Since the Sligo event, Oliver Moore and Joe Condon have visited Lisrowel, Bantry and Killarney.
The Listowel event was part of the town's Food Festival. Joe spoke at a large agri-food conference, and then, the next day, we held an event in the local farmers' market and in the Seanachi centre. There were also adverts running on local radio, in the community news section.
(Image: (c) Joe Condon and Neilie O Leary talk at Bantry market)
The farmers' market in Listowel is a decent, busy market, quite bit for the size of the town. We met a number of different types of people there: farmers from the Dingle peninsula and west Kerry in general, a few who had seen Joe speak the night previously, Timmy Flemming of the Ring of Kerry Quality Lamb group, and regional farmers from Cork and Kerry who were interested in the initiative in general.
Along with more general questions about all the stages of the protocol, the main question areas revolved stock availability and around consumer perception of frozen meat.
Myself and Joe decided from that point on to develop more information about stock availability for people. We also spoke to attendees of the benefits, from a nutritional and consumer perception perspective, of frozen organic meat, especially of burgers.
In Bantry, we had our biggest group yet, and there were a number of potentially key operators present. We met and Martin O Flynn's organic stall in the Bantry market: there we met John McKenna, IFA Hill farming committee chair Neilie O Leary, and a range of farmers, with everything from 30 to 1000 acres.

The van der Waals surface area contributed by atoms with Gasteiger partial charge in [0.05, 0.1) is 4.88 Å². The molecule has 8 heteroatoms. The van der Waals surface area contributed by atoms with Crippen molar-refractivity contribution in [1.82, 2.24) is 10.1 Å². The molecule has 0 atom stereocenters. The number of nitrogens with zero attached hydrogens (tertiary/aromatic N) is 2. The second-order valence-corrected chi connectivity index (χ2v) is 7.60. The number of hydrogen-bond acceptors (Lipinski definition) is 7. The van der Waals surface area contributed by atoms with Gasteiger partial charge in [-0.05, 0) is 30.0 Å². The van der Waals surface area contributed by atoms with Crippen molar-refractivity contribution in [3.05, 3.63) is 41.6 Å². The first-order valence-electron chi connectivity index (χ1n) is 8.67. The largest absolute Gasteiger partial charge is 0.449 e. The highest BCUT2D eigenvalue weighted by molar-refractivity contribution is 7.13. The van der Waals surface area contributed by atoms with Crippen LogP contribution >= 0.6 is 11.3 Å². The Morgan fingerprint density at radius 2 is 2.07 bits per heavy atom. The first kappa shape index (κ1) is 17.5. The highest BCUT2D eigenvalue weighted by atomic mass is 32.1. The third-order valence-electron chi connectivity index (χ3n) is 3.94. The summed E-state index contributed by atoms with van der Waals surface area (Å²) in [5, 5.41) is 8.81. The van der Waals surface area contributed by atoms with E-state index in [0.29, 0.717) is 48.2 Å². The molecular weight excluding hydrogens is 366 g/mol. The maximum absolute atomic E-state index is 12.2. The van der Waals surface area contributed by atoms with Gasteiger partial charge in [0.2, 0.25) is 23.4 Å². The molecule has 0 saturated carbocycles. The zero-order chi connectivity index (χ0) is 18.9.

We were delighted with the support of Neilie O Leary, who spoke to us of the benefits of farmers working together, and his own love of the taste of heather grazed l;amb.
We had Leap-based in conversion farmer Kevin Crowley at this one too, and it was great to have a regional farmer present who was already converting to organic and already had Galloways. Indeed, I'd say there were a few contacts made there that may last.
A lot of innovative ideas and enthusiasm abounded at this meeting, and we'd be hopeful that we'll work with a few from this group. Some present were concerned about the grazing levels on their commonages; sourcing stock and organic stocking rates for commonages and the suitability of Dexters to the system.
Our final trip away was to Killarney, to the Teagasc organic training course. We spoke to the group about the project, and fielded questions after that. We were delighted to see people we'd encountered elsewhere on this course, as it suggests they are stepping closer to organic. We also spoke to people who already had extra mature mountain lambs or who were interested in direct selling. The questions were very detailed from this group.
In the new Year, we'll be heading over to Connemara.
In the meantime, have a great Christmas and New Year!